The expansion, called Keystone XL, would interconnect with TransCanada’s Keystone 1 pipeline, which phased into operation in 2010 and early 2011. Keystone 1 stretches 2,151 miles from Alberta to Cushing, Okla. It includes a leg that cuts from west to east across Missouri, dives under the Mississippi River just north of St. Louis, connects on the Illinois side to the Wood River Refinery at Roxana and ends at a storage site at Patoka, Ill.

Bitumen, the petroleum essence of tar sands crude, is a heavy, nearly solid substance that requires dilution with toxic solvents before it can move through pipelines. Even then, high-pressure pumps are required to keep the material moving, and friction of the diluted bitumen against the inner walls of the pipes raises temperatures to 150 degrees or higher.

  • At a U.S. House oversight subcommittee hearing in June, Cynthia Quarterman, the head of the U.S. Pipeline and Hazardous Materials Safety Administration, testified that current integrity standards for oil pipelines do not consider the abrasive effects of tar sands oil. She said no studies of such effects were done before or since the integrity regulations were adopted.
  • In 18 of the last 21 years, toxic liquid spills from pipelines in the United States were greater than 4 million gallons per year. Pipeline equipment failures, installation errors and construction defects were the main reason for half of the spills; 42 percent involved crude oil.
  • In the summer of 2010, a pipeline near Marshall, Mich., operated by Enbridge Energy spewed 843,000 gallons of tar sands crude into the Kalamazoo River. More than a year later, 35 miles of the river remain closed, and estimates of the costs are at half a billion dollars and rising.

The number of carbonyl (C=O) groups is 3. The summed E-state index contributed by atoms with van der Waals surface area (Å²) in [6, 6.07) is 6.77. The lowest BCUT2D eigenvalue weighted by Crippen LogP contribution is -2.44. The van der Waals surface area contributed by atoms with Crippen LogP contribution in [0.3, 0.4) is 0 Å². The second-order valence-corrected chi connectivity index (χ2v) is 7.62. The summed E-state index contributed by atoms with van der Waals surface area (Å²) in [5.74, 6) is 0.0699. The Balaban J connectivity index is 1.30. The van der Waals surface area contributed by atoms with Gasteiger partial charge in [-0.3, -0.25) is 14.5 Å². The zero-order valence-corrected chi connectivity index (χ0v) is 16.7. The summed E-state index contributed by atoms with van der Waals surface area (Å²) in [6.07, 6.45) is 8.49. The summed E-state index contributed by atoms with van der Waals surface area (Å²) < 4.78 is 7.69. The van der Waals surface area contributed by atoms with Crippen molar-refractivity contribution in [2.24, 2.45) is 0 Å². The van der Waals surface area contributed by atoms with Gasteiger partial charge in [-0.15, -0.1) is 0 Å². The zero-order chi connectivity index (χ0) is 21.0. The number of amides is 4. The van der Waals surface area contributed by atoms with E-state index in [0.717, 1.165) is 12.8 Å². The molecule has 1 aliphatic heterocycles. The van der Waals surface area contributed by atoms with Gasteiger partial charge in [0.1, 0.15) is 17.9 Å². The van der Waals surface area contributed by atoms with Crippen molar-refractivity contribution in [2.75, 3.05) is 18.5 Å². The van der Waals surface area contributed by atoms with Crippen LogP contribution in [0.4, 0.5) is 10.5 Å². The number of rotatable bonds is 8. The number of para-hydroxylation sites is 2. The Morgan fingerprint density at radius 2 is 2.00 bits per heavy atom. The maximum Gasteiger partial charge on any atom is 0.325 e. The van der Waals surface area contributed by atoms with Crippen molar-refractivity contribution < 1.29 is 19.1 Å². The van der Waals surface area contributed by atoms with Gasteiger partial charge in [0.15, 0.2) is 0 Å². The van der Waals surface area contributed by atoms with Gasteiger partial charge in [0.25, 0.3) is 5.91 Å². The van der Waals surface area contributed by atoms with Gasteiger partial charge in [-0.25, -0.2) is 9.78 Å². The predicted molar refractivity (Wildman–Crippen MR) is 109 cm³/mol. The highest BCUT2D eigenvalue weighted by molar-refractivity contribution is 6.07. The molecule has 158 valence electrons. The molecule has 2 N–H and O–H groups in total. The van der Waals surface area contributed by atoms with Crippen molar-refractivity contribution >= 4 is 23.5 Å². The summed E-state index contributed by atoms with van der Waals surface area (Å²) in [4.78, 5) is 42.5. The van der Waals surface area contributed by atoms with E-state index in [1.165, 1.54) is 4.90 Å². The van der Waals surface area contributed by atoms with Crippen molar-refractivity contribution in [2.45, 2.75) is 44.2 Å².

• This summer, an Exxon Mobil pipeline in Montana burst and sent at least 42,000 of regular crude oil into the Yellowstone River. After an initial denial, the company said that the pipeline previously had carried abrasive tar sands crude, raising concerns that corrosion that might have contributed to the failure.

A report commissioned by TransCanada projected the equivalent of nearly 120,000 full-time jobs resulting from the Keystone XL project, although more recently, proponents have been using a figure of 20,000. A State Department analysis projected closer to 2,500 jobs per year for two years.

Project boosters also are touting increased American energy security because tar sands crude would come from Canada, not the Middle East or other trouble spots. But recent TransCanada annual reports to stockholders note that more than 80 percent of Keystone’s capacity already is committed under contracts averaging 18 years, and at least one large purchaser, Valero Energy, has suggested to its investors that much of that heavy crude could be refined into diesel and shipped to markets in Central and South America and Europe.